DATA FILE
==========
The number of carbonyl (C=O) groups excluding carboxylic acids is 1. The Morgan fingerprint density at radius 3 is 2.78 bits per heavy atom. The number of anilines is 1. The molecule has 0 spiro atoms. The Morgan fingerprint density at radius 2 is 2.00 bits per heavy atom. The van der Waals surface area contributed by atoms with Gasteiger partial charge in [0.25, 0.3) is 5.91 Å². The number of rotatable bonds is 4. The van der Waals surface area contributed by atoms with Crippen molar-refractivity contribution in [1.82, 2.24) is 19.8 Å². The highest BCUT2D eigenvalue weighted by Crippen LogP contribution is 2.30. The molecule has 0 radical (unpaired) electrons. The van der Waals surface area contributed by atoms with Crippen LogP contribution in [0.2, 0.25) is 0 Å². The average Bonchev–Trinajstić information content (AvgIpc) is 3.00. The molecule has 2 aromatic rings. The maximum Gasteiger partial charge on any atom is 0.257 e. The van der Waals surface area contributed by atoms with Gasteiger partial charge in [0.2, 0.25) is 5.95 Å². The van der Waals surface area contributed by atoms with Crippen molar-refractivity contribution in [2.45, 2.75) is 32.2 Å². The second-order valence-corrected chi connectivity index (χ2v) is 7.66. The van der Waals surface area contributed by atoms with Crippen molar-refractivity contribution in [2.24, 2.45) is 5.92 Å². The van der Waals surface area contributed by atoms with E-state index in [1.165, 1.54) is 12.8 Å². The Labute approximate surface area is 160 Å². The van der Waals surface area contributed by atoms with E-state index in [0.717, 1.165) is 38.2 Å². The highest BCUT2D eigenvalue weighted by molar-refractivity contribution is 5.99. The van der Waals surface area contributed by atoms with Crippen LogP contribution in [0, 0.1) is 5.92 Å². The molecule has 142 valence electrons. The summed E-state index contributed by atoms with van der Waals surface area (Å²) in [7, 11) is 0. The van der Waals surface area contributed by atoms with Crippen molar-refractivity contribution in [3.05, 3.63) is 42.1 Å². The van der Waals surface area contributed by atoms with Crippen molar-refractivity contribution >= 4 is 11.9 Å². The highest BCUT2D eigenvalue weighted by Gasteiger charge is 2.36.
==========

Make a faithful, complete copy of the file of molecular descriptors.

The number of carbonyl (C=O) groups excluding carboxylic acids is 1. The Morgan fingerprint density at radius 3 is 2.78 bits per heavy atom. The number of anilines is 1. The molecule has 0 spiro atoms. The Morgan fingerprint density at radius 2 is 2.00 bits per heavy atom. The van der Waals surface area contributed by atoms with Gasteiger partial charge in [0.25, 0.3) is 5.91 Å². The number of rotatable bonds is 4. The van der Waals surface area contributed by atoms with Crippen molar-refractivity contribution in [1.82, 2.24) is 19.8 Å². The highest BCUT2D eigenvalue weighted by Crippen LogP contribution is 2.30. The molecule has 0 radical (unpaired) electrons. The van der Waals surface area contributed by atoms with Crippen LogP contribution in [0.2, 0.25) is 0 Å². The average Bonchev–Trinajstić information content (AvgIpc) is 3.00. The molecule has 2 aromatic rings. The maximum Gasteiger partial charge on any atom is 0.257 e. The van der Waals surface area contributed by atoms with Gasteiger partial charge in [0.2, 0.25) is 5.95 Å². The van der Waals surface area contributed by atoms with Crippen molar-refractivity contribution in [2.45, 2.75) is 32.2 Å². The second-order valence-corrected chi connectivity index (χ2v) is 7.66. The van der Waals surface area contributed by atoms with Crippen molar-refractivity contribution in [2.24, 2.45) is 5.92 Å². The van der Waals surface area contributed by atoms with E-state index in [1.165, 1.54) is 12.8 Å². The Labute approximate surface area is 160 Å². The van der Waals surface area contributed by atoms with E-state index in [0.717, 1.165) is 38.2 Å². The highest BCUT2D eigenvalue weighted by molar-refractivity contribution is 5.99. The van der Waals surface area contributed by atoms with Crippen LogP contribution in [0, 0.1) is 5.92 Å². The molecule has 142 valence electrons. The summed E-state index contributed by atoms with van der Waals surface area (Å²) in [7, 11) is 0. The van der Waals surface area contributed by atoms with Crippen molar-refractivity contribution in [3.05, 3.63) is 42.1 Å². The van der Waals surface area contributed by atoms with Crippen molar-refractivity contribution >= 4 is 11.9 Å². The highest BCUT2D eigenvalue weighted by Gasteiger charge is 2.36.